What makes a great TV finale? An episode that offers closure? That wraps up the character journeys and plot? One that goes out with a memorable bang? The one that leaves you wanting more but content to leave the story where you end it? In truth, a really good finale needs all of these. It has to be more than simply saying goodbye to the characters you have followed all of these years, delivering something that satisfies the audience and gives them something special to finish with.
It’s all too easy then to think of bad season finales, something we’ll also discuss at Set The Tape. It’s harder perhaps to think of the greatest TV finales though. For a start, what is satisfying for one person can be frustrating for another. Take Angel for example: it ends on a cliff-hanger as the team face one final battle against a literal Hell unleashed on LA. But the point of the show was that the journey never ends. When Angel says “Let’s go to work” he’s continuing the mantra of the show begun five seasons earlier. At the same time, there’s no neatly wrapped bow to say goodbye to the Buffyverse.
Considering all the elements I’ve discussed above, I’ve picked the five best TV finales that offer a satisfying closure, a fitting farewell to the characters and offer something heartfelt and special for the audience as a parting gift.
Star Trek: The Next Generation – ‘All Good Things’
Star Trek finales are a mixed bag. While the original series didn’t get a proper finale on the small screen, the four spin-offs ranged from mediocre (Star Trek: Voyager) to heartfelt and epic (Star Trek: Deep Space Nine), while Star Trek: Enterprise was one of the worst finales of all time. But the franchise also had one of the greatest endings a show could have. The films may have continued the adventures of Picard and the crew of the Enterprise, but the critical success of Star Trek: First Contact aside, they never really offered anything more satisfying than the show’s final feature length episode that went right back to where the pilot episode, ‘Encounter At Fairpoint’, began.
John De Lancie’s Q was one of Star Trek’s best creations and there was something rather satisfying about seeing him return to his villainous roots, revealing that the trial of Humanity had never really ended. In a true test of his worth, Captain Picard finds himself jumping from his present day self to the maiden voyage of the Enterprise D (complete with a returning Denise Crosby as Tasha Yar) and a twenty-five year vision of the future where he was an ailing ambassador suffering from neurological disease and rounding up the old crew to solve a mystery impacting all three timelines.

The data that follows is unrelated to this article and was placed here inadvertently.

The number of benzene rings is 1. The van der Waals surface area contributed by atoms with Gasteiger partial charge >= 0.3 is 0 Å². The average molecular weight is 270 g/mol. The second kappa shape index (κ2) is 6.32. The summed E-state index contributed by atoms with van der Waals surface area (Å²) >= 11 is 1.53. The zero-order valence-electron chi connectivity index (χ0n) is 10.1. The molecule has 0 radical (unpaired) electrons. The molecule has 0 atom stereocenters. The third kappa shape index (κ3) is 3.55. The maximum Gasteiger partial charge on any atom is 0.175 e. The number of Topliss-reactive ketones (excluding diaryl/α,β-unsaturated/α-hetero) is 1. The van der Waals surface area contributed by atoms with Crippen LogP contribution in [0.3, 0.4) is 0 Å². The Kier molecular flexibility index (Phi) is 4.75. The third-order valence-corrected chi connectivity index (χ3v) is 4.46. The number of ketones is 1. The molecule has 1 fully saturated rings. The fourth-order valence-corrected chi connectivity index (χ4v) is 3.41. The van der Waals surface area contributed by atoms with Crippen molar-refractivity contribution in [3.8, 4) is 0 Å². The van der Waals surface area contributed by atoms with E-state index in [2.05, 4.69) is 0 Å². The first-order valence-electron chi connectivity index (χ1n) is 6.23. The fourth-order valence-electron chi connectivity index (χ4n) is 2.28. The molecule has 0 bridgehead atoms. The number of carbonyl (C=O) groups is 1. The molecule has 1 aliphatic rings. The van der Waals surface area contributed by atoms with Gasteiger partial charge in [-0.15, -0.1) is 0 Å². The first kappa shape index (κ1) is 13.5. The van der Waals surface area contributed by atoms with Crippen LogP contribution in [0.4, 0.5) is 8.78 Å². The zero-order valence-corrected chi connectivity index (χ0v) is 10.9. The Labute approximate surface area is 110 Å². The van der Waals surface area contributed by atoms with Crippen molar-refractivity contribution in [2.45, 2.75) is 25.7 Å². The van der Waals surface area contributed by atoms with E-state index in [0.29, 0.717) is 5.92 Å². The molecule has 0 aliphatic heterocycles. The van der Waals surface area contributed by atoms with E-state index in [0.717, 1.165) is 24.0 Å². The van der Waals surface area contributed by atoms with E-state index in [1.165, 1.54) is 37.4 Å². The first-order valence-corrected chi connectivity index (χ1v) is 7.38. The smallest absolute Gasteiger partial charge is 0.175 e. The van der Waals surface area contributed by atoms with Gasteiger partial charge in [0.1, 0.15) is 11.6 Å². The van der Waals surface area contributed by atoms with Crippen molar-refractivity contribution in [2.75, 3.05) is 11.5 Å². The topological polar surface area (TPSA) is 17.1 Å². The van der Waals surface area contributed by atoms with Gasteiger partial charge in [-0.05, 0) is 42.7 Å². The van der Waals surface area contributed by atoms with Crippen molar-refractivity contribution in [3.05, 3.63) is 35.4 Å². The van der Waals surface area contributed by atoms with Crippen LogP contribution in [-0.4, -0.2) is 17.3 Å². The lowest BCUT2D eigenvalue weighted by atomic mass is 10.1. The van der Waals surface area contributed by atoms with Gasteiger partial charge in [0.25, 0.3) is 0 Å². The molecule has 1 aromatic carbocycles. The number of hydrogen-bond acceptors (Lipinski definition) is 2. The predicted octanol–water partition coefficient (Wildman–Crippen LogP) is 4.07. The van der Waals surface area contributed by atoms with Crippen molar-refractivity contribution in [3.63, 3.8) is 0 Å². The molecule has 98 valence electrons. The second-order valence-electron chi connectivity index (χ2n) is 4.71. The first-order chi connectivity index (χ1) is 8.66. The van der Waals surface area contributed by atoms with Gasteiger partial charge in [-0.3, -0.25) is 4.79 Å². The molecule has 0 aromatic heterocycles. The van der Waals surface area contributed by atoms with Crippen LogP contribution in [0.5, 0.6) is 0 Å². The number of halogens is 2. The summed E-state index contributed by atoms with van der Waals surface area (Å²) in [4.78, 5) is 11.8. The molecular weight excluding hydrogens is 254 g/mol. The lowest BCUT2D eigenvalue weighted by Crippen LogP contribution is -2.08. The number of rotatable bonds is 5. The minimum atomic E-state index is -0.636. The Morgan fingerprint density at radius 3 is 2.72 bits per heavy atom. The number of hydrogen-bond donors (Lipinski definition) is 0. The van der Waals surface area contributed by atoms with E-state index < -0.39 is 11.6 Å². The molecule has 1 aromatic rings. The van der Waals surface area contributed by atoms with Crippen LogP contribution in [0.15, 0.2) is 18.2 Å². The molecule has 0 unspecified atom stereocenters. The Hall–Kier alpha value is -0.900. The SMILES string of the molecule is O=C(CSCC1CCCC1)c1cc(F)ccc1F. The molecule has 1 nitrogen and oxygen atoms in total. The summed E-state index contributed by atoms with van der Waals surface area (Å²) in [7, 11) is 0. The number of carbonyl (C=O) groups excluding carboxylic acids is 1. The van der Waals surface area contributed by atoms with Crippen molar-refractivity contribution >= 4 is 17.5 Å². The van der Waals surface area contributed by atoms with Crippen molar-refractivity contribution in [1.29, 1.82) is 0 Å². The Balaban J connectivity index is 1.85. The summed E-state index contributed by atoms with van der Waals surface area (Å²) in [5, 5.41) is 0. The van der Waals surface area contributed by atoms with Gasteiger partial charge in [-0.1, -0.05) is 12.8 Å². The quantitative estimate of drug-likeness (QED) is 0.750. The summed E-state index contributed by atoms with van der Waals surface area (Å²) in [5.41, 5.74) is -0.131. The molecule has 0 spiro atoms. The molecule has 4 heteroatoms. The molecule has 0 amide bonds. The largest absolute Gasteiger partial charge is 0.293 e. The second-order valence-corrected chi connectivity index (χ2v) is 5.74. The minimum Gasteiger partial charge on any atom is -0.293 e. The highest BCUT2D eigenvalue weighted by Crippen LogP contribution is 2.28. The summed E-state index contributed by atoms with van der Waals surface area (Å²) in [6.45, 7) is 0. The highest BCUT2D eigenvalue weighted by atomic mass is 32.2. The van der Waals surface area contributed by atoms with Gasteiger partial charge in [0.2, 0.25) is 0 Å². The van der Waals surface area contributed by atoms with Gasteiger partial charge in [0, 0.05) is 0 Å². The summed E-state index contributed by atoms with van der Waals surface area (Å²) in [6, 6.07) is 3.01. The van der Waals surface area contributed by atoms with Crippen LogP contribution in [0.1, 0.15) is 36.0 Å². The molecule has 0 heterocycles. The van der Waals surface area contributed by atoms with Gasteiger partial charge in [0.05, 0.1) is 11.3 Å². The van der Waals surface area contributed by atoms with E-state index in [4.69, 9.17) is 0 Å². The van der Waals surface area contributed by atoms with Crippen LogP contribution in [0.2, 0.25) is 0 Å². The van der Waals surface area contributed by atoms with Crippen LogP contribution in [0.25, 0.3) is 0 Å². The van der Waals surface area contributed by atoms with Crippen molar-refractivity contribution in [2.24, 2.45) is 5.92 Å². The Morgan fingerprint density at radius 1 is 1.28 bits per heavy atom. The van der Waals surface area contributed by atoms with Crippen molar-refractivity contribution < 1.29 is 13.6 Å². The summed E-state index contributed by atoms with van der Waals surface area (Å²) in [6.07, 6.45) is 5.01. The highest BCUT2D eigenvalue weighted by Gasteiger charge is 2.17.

It’s a hugely fun episode with Patrick Stewart at his finest, his Picard going head to head to solve the mystery of the anomaly travelling back through time. It’s both an intellectual challenge, a burst of nostalgia in a revision of the pilot episode, and an action-packed romp into the future complete with Crusher now bearing the mantle of Captain Picard, and Riker the Admiral of a souped-up Enterprise D going head to head with Worf over the death of Troi. It’s a future that never comes to fruition (Star Trek: Generations sees to that), but it is a terrific, emotional time travel story and that final scene where Picard joins the crew at the poker table is just lovely.
Blackadder Goes Forth – ‘Goodbyeee’
The finale to the fourth series of Blackadder also serves as a finale to the TV series as it existed, and what an ending it is. All of the finales on this list pack an emotional punch but ‘Goodbyeee’ is something different. The humour is somewhat subdued in this episode as Captain Blackadder and his men face the daunting aspect of charging over the trenches as part of the ‘big push’ by General Melchett. But there is plenty of wit and dark comic dialogue too as Blackadder tries to convince his superiors he is too insane to go into combat.
And the whole thing was insane. Blackadder Goes Forth doesn’t sugar coat the horror and desperation of the First World War, and the sense of impending doom hangs over the entire series in a melancholy haze, balanced with ludicrous characters like Lord Flashheart and the core relationship of Rowan Atkinson’s Blackadder and Tony Robinson’s Baldrick with its balance of intellectual humour and slapstick.
The final scene with the men is bittersweet and filled with tension. The moment Lieutenant George delights at surviving the Great War 1914 to 1917, the outcome is inevitable and even then there’s time for one last cunning plan from Baldrick and cutting rebuke from Blackadder. And with a “Good luck, everyone” they charge. It’s horrible and beautiful and likely to leave a tear in your eye even on repeat viewings, the fade to the field of poppies as solemn, closing reflection on the madness of Blackadder and company and the real world horrors that were faced.
Frasier – ‘Goodnight Seattle’